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Baseball Should Adopt NHL Penalty for Failed Challenges

Updated on January 16, 2019

Milwaukee Manager Craig Counsell Lost More Challenges Than Any Other Manager In 2018


Baseball Is Too Traditional To Try Anything As Radical As A Penalty Box, But There Are Some Similar Punishments That Might Work

More than halfway into the hockey season, it is apparent that the new rule has been successful in reducing game-delaying coaches' challenges. Now it is time for the executives at Major League Baseball to adopt a similar rule, which would make managers think twice, or thrice, before asking for a replay challenge.

Beginning two Septembers ago, any coach in the NHL who has challenged a goal due to an off side call has done so at great risk. If after review there was no offside, not only is the goal upheld but the challenging team is punished with a two minute delay of game penalty.

Needless to say few coaches have challenged a goal on the basis of an offside call, a delay tactic that had become almost a nightly practice in recent years. Before the change starting last season the only cost for a lost challenge was a time out, which many coaches do not mind losing if it could possibly erase a goal.

Look at the results, which confirm just how successful the rule change has been. In the 2015-2016 before the change coaches issued 126 offside challenges, a total that dropped dramatically to just 71 last season.

That effectiveness should be enough motivation for the officials of America's pastime which, like professional hockey, has suffered from long delays because of challenges from managers. Such tactics break up the flow of a game many think is too slow to begin with, so managers who lose challenges should face consequences nearly as punitive as those suffered by coaches in the NHL.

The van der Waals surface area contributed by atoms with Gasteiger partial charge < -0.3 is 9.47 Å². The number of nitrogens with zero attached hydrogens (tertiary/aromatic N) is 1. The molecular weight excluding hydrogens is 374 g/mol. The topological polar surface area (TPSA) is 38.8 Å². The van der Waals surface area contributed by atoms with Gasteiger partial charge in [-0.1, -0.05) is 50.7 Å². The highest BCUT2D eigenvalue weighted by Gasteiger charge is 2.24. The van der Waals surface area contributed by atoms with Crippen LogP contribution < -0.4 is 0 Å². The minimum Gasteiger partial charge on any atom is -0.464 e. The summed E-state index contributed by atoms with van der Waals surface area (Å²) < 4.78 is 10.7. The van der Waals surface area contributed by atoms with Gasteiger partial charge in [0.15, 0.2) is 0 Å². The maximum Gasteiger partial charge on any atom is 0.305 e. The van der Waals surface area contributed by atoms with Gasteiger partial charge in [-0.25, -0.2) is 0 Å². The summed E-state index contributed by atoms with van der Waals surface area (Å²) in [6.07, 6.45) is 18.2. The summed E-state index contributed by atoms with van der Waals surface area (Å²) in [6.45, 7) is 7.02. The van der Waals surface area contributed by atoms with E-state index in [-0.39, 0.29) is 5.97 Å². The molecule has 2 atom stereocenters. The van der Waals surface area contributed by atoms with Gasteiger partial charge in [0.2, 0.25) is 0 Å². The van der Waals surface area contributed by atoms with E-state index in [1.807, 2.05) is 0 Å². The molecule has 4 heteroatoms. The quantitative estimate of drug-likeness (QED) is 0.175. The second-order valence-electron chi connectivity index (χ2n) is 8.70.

Granted, it would be quite intriguing to see baseball adopt a penalty box approach, forcing a team to play one man short in the field or issued an automatic out while at bat. Nothing that radical is going to happen in a game as obsessed with tradition as is baseball, but there are other plausible punishments that could be assigned for teams that lose a challenge.

Since a recent rule change has already limited mound visits to just six per game, this could be further amended to help reduce the annoying challenges that disrupt the sport. When a manager unsuccessfully issues a challenge that is not overturned, he forfeits one of his mound visits.

Obviously that consequence is far less punitive than the delay of game penalty in the NHL, but it would at least serve to make managers think twice before requesting a video review. Last season proved that teams became very cautious in their trips to chat with the pitcher, which also helped reduce the interruptions in the flow of the game.

Other measures are also possible, including the idea of assigning either a strike or a ball to the team whose manager challenge has failed. Neither this penalty or others like it would be quite as effective as the loss of a mound visit, but any steps to reduce manager challenges would be a step in the right direction.


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